Being a team means looking out for my husband’s needs above my own. There’s no room for selfishness in a partnership like that. One of the coolest parts about marriage is knowing that my husband is for me, and because he is for me, I don’t have to be for myself. I can fight for his good because I know he’s fighting for mine.
That reminds me so much of a relationship with Jesus. I know that God always has my good at heart and always fights for me. Because of that, I can live in peace. There is no need for worry, fear, or stress when God is fighting my battles. “Wives, submit yourselves to your own husbands as you do to the Lord . . . Husbands, love your wives, just as Christ loved the church and gave himself up for her” (Ephesians 5:22, 25). Marriage is such a beautiful picture of our relationship with Christ!
Since Chris loves me, I don’t need to worry about myself. I don’t have to fight for my own good because we’re fighting for each other. If you ask me, that’s the ultimate team.
Lesson #4: Finances—enough said.
If you gathered from the water bottle conflict that finances are a tough subject for Chris and me, you would be right. We knew it would probably be our biggest issue, because our spending habits are very different! Chris is super thrifty and practical. I, on the other hand, spend pretty freely and am a sucker for a good deal. I would still consider myself pretty responsible with money, although I do have my irresponsible moments. I have an organized system of tracking our budget and spending (another blog for another time), yet I am still the one who can easily justify a spontaneous or unnecessary purchase.
That being said, we had some learning and growing to do when it came to our finances. We still don’t have it figured out perfectly, but we have come a long way. I have learned that honest and open conversations (there’s that communication again) about the state of our finances and spending are so important. If we decide on a budget, we have to follow it. Then if I tell Chris to take it easy on the coffee fund (that’s a real thing for us), I need to take it easy, too. That may seem obvious, but it has been a learning experience for us!
It’s always worth it to put our marriage above material things. Chris is usually right about our finances because he’s so logical and level-headed. Once I have shared my opinion, I need to yield to his decision, because he has the best interest of our finances and our marriage at heart.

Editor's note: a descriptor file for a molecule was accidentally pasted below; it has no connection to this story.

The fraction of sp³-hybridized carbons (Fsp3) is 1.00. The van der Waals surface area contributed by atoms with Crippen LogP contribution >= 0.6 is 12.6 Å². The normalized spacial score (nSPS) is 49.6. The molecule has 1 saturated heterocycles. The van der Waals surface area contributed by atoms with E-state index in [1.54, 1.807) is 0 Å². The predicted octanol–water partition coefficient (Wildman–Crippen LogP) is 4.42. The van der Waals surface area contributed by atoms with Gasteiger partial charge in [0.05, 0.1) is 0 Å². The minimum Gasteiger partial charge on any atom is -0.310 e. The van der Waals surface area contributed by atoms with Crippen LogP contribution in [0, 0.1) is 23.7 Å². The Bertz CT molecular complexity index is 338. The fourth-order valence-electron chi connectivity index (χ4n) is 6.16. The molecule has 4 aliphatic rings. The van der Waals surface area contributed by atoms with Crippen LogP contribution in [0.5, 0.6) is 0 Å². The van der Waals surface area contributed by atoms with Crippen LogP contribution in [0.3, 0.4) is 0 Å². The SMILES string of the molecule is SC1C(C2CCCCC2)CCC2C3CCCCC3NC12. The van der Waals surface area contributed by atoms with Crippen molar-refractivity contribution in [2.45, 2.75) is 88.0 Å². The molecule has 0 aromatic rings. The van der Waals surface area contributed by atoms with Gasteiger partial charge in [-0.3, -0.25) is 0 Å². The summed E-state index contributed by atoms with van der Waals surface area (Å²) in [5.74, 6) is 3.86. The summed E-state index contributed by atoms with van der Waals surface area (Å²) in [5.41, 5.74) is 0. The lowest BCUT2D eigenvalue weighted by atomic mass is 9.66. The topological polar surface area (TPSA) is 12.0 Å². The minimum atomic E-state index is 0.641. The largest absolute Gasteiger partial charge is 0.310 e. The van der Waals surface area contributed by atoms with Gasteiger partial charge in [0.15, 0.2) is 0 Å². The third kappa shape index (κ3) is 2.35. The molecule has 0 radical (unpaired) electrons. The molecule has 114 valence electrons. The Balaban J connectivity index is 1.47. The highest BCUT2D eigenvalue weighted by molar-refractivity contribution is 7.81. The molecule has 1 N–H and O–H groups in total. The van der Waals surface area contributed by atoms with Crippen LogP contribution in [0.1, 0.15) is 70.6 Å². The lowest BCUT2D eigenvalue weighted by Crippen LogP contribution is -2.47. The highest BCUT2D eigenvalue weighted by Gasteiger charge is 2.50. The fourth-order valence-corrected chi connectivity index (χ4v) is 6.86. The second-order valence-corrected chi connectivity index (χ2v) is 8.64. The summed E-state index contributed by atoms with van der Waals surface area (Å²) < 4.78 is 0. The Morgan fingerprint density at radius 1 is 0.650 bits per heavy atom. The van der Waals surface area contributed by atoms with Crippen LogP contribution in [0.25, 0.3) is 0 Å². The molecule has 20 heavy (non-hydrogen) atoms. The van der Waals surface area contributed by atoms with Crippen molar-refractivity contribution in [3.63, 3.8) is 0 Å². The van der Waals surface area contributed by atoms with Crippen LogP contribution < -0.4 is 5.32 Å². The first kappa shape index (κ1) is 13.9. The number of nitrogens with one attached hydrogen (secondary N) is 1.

Lesson #5: Marriage is really sanctifying.
Marriage is meant to be a picture of the relationship of the church and Jesus, so of course there will be so many parts of it that are sanctifying. Like I said, I have definitely learned how selfish I am. I have also learned that I like to be in charge. Too bad for me, that’s not how it works in marriage or in my relationship with Jesus!
As the saying goes, “there’s no I in team.” There’s no room for selfishness or control when we’re working as a team. On top of that, Chris is my husband, meaning he is the designated leader in our marriage. In the same way that I submit to God, I submit to Chris.
Any illusion I had before that I was in full control of my life is slowly fading away, because I am learning within marriage that I don’t have control. My decisions are now made alongside another person, and if we happen to disagree, Chris ultimately will make the final decision based on his discernment from God. And thank goodness for that. It’s a whole lot of pressure to be in charge.
When I really get honest with myself, there is no part of me that wants to decide how my life is going to go. Learning to submit to my husband has taught me to trust God more fully. God always has my best interest at heart. He is safe to trust.
Lesson #6: There is so much joy in serving.
At the beginning of our marriage, people would always ask “how’s marriage going?” I would usually respond with, “I just love being able to serve him!” I used to joke with Chris during our engagement that I was so excited to buy his shampoo. It was silly, but I couldn’t wait to have countless opportunities to serve him. For the first few months, I loved to make him smoothies for breakfast (even when he had to leave really early for work). I loved asking him what he wanted at the grocery store and getting to buy it for him. I even loved folding his laundry! It was all so new and shiny.
Fast forward a few months, and it’s not all shiny and new anymore. It isn’t as fun anymore to do the grocery shopping, pick up his dirty clothes, and do all the laundry. Classic story, right? The newness was bound to wear off at some point.
Now we’re in the everyday grind of marriage, and I have to remind myself of that joy I felt in serving him in the beginning. Why did I feel so much joy? Because getting to serve him is a gift. I get to be Chris Boccarossa’s wife—me! I’m the only person who gets to serve him every single day. Because I love him, I consider that a huge honor. I don’t always remember that in the everyday tasks, but when I remind myself of that truth, I get the joy back.
So there you have it. The first six months of marriage have been so fun and sanctifying for both of us. I hope at least one of the lessons I shared means something to you!